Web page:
Two for the price of one – malicious tricks can work together

We recently discovered “PO.doc” a malicious office document that had no traces of macros, shellcode or any DDE functionality – but was still able to download and execute malware. This type of file is typically part of a phishing email campaign.

From a nontechnical perspective, this is dangerous as the malicious content could be delivered and run without any user interaction. In addition, as many people have a Windows operating system with Microsoft Office, this exploit targets a vast majority of computer users.

From the technical perspective, this is a construction challenge: How has this document been built to deliver such secretive results? What we found was a two-stage payload delivery which also harnessed two different vulnerabilities. Both these exploits combined together can be used to deliver the malicious content and run it without any user interaction. In addition, the malware authors made it easy for researchers to classify the exploits incorrectly, further concealing their efforts.

Diving into our analysis

(Sha256: c63499f961efd7c00e55bb903d0f7773f2fb15fe2b8d31d3d9341b33950d70ab)
(Avira Detection Name: EXP/W2000M.CVE-2017-8759.A)

We started with several open-source tools to unpack and were used to try to detect the nature of the malicious “PO.doc”. ViperMonkey, an open source VBA emulator, was used to analyse the file but no VBA macros were found.


Then we used OfficeMalScanner, an open-source tool that is used to scan Office documents for embedded OLE objects and embedded shellcode and which has a scoring system to calculate the maliciousness of the scanned sample. Still, the file looked clean.


We iteratively went through the file’s decompressed XML contents in search of malicious traces. Here we found a malicious URL embedded in the document’s XML file. This is a Microsoft functionality that allows embedding and linking to documents and other documents.

This also has a somewhat low detection rate on VirusTotal.

Here comes the second malicious payload in another document:

The exploit CVE-2017-8759 requires no user interaction for the delivery and running of the second-stage payload.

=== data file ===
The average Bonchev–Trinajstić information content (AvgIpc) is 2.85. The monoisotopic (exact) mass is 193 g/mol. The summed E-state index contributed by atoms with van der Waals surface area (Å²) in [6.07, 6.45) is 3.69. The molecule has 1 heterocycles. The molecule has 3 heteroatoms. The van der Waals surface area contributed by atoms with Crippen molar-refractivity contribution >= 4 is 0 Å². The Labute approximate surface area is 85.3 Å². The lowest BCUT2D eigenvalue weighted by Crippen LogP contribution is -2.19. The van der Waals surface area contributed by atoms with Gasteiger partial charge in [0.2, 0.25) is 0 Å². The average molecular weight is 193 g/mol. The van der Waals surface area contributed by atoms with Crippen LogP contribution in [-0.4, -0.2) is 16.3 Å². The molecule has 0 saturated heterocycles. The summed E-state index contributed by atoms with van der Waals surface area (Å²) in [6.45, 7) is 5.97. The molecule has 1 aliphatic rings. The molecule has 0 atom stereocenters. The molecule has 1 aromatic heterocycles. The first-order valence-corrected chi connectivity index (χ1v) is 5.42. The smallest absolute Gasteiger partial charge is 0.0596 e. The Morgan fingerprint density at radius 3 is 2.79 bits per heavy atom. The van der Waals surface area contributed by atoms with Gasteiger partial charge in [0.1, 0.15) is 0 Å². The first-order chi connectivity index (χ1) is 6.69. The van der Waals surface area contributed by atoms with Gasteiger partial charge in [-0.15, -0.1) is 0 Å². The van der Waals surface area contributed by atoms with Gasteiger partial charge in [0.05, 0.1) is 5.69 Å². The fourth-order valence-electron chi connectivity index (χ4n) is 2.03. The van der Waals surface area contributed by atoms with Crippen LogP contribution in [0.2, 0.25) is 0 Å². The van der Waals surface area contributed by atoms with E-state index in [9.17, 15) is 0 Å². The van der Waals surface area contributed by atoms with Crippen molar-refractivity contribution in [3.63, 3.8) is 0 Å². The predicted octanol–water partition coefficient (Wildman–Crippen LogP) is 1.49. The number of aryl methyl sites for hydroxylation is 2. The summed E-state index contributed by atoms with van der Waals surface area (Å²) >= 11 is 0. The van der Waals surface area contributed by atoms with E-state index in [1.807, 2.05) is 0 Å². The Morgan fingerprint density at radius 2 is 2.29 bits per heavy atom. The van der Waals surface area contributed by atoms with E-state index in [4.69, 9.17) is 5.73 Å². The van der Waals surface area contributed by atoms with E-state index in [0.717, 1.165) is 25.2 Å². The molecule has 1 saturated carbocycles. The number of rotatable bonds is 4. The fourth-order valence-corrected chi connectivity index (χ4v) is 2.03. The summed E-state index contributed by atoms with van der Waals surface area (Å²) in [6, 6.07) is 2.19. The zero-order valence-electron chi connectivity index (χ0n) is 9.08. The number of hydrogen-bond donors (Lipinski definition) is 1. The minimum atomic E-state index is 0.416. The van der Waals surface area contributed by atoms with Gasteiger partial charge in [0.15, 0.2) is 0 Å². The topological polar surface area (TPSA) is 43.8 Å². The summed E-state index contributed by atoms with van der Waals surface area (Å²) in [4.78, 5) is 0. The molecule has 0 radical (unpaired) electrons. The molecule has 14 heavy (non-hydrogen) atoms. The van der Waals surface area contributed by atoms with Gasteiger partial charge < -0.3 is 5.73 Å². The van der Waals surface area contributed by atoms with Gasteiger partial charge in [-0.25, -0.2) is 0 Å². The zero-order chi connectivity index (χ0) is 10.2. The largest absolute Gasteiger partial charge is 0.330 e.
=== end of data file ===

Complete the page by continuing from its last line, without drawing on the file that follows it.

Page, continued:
Subsequently, they used this exploit to deliver a weaponized document containing the second payload. It is an RTF file, also disguised with a “.doc” extension.
You can find a POC of this exploit here.

(sha256: 6e44d9eed2f9f5e6139f4b6b39045294a9e5ac61ea00c2133b07c800221cd7c6)
(Avira Detection Name: EXP/RTFX.CVE-2017-11882.A)

This RTF contains the second exploit CVE-2017-11882 which uses a vulnerability in the old equation editor EQNEDT32.EXE. This vulnerability has been present for more than ten years, as even though Microsoft replaced this equation editor back in 2007, the vulnerability remained unpatched till late 2017. “EQNEDT32.EXE” was still present in all office versions till Office 2016 for backward compatibility issues. As we can see the exploit is embedded in the OLE object highlighted in the below screenshot.


In the background we see that the exploit RTF file has been executed and the process “EQNEDT32.EXE” is spawned without any user interaction so far – other than opening a Microsoft Office document.

Wrapping it all up:

Finding an Office document containing two exploits is not a common thing. In addition, almost everyone has a Windows operating system with Microsoft Office – there are a wide range of endpoints vulnerable to this exploit. We believe this combination indicates that the malware authors are keen on infecting as much devices as they can and not launching a targeted attack.

Here are the specific vulnerabilities:

CVE-2017-8759 is a remote code execution vulnerability that occurs when Microsoft’s .NET framework processes untrusted input. To be specific, this is a SOAP WSDL parser code injection vulnerability. This allows the exploiter to execute arbitrary code while the .NET framework is parsing the SOAP WSDL definition contents.

CVE-2017-11882 is also a remote code execution vulnerability but this time it is with Microsoft’s Office software. This happens when Microsoft Office fails to handle objects properly in memory. The exploiter could then run arbitrary code on the system within the permissions of the current user.

Both these exploits combined together can be used to deliver the malicious content and run it without any user interaction. The 1st exploit will also be mistakenly classified as CVE-2017-0199 exploit at first glance which is also a remote code execution vulnerability but actually leverages a vulnerability in the HTA handler.

Making use of CVE-2017-8759 is very interesting as it is well known that all Windows operating systems come with the .NET framework installed out of the box. The attack surface and impact is widened because the .NET framework is not upgraded on a regular basis due to compatibility issues. A lot of software available today still needs vulnerable versions of this framework to be installed for their applications to run.

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